Jacob Heilbrunn

The Loneliness of John Boehner

Where does House speaker John Boehner go from here? It's time for him to resign his leadership post. Boehner staked his influence, his reputation—in short, his street cred—on the so-called "Plan B," which was supposed to shield everyone earning less than $1 million a year from a tax hike starting in 2013. It would have been a sensible stance for Republicans to adopt if they were interested in strengthening their bargaining position against President Obama, who came in at $400,000 a week ago. Instead, House Republicans revolted against their own leader and Boehner pulled the plan, which turned out to be no plan at all.

So what is the GOP planning next? Obama now holds almost all the cards. He has the Inaugural address coming up. He has the State of the Union coming up. And he has sweeping tax hikes coming up. The stock market is almost sure to plunge and Republican instransigence will be singled out as the culprit. Boehner exposed his own inability to lead when he essentially dumped the fiscal cliff problem on Obama and Senate majority leader Harry Reid's collective laps. But the blame for the fiasco should not really be laid at Boehner's doorstep. He is a victim of his own party. The Washington Post reports that Republican freshman Mike Kelly yelled into a microphone at an emergency meeting in a basement room at the Capitol, "Really, we can't support our speaker?" Apparently not. Republican consultant Craig Shirley told the Post that "The national GOP is now simply a collection of warring tribal factions."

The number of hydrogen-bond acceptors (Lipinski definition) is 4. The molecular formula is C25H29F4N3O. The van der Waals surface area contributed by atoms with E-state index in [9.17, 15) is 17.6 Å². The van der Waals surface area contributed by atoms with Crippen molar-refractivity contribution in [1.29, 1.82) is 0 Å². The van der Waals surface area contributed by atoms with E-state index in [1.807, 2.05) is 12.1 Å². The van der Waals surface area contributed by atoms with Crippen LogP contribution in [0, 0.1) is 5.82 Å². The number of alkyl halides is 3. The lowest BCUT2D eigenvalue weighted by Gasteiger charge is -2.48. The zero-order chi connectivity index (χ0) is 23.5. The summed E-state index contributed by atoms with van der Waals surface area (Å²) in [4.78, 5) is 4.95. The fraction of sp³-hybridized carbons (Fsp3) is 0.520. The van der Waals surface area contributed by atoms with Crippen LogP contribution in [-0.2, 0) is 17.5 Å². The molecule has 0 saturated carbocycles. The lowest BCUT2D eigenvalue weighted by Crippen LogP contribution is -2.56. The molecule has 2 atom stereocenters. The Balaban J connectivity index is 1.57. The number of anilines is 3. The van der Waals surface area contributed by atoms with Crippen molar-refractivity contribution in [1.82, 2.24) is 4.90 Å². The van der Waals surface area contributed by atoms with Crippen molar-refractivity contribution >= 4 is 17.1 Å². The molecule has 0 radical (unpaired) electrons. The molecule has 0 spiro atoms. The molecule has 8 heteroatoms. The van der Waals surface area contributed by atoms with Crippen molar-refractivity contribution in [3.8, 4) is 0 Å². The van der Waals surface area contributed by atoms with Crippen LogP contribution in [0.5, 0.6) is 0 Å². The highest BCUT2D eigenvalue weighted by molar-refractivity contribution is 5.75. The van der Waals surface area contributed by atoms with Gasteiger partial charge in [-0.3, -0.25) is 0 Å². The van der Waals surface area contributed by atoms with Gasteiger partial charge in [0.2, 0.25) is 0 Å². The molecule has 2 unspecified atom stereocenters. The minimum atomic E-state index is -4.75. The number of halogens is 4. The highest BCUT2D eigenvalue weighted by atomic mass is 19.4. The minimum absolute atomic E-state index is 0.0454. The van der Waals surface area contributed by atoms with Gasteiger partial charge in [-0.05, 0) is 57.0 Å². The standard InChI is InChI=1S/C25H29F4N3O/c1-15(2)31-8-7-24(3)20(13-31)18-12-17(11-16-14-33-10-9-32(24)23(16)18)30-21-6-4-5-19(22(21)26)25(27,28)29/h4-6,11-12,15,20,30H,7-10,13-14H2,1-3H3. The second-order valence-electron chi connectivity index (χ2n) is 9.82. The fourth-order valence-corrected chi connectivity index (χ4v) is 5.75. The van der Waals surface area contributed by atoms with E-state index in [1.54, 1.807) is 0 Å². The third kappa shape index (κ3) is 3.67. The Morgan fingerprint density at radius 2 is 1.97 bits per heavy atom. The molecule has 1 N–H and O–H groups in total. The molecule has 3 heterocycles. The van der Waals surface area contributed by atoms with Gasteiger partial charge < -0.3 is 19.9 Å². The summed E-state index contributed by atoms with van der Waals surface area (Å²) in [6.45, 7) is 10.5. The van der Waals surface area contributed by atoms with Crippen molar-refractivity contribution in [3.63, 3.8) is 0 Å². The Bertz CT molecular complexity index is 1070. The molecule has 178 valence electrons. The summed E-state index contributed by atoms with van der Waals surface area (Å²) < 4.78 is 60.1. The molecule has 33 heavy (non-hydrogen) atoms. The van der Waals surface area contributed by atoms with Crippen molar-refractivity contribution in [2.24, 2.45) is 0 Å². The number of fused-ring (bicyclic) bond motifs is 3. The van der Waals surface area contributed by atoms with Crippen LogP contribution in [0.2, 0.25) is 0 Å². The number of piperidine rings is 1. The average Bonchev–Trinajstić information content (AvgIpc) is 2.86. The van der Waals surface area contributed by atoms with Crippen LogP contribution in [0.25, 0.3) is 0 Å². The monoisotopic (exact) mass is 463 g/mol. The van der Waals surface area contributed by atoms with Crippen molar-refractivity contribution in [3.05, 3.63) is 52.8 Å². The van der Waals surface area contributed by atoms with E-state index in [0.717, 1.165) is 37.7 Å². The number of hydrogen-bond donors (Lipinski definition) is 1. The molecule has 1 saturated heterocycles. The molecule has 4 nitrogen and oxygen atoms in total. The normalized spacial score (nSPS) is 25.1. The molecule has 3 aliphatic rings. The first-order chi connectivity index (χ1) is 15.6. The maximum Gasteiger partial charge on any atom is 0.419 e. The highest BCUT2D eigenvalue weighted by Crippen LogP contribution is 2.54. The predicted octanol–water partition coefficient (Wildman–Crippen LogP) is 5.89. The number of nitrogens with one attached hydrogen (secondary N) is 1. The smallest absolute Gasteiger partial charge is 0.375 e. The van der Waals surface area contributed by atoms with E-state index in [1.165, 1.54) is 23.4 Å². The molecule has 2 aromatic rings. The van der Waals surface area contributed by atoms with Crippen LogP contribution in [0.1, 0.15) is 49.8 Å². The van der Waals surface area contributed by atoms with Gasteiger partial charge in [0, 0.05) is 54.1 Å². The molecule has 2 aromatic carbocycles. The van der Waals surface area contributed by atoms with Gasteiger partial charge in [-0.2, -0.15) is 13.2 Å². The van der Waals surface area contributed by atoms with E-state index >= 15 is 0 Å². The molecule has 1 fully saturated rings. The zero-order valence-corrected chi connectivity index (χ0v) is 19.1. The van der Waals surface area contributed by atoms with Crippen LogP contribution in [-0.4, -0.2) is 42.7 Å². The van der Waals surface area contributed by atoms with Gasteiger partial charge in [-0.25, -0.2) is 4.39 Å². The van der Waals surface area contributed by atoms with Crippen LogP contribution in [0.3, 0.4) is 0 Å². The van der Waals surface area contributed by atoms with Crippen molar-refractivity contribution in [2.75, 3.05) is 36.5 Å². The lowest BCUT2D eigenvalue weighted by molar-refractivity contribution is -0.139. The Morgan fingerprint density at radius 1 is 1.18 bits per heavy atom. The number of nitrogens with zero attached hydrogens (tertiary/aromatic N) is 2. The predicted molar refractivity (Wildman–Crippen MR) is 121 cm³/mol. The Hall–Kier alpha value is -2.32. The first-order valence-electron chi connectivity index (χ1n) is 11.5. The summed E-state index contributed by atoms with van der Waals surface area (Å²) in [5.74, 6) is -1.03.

This interpretation fits in well with Ronald Brownstein's observation that the Democrats are becoming increasingly unified, while the Republicans succumb to infighting:

The endgame over the fiscal cliff, like the first stirrings of debate about gun control and immigration, all capture a subtle but potentially consequential shift in the Washington dynamic.

On each front, Democrats are growing more unified while Republicans and conservatives are displaying increasing cracks. That inverts the alignment through most of President Obama’s first term--and indeed most of the past quarter-century.

Obama's adversaries, in other words, are making it easy for him. As he prepares for the inaugural and State of the Union, the civil war among Republicans is making the case for him that he is the only leader left in the capital of the free world. Meanwhile, the economy may well tank as Washington bickers and feuds. It is not a very nice national Christmas present. Let's hope the New Year gets off to a more congenial start.


Image: Flickr/Gage Skidmore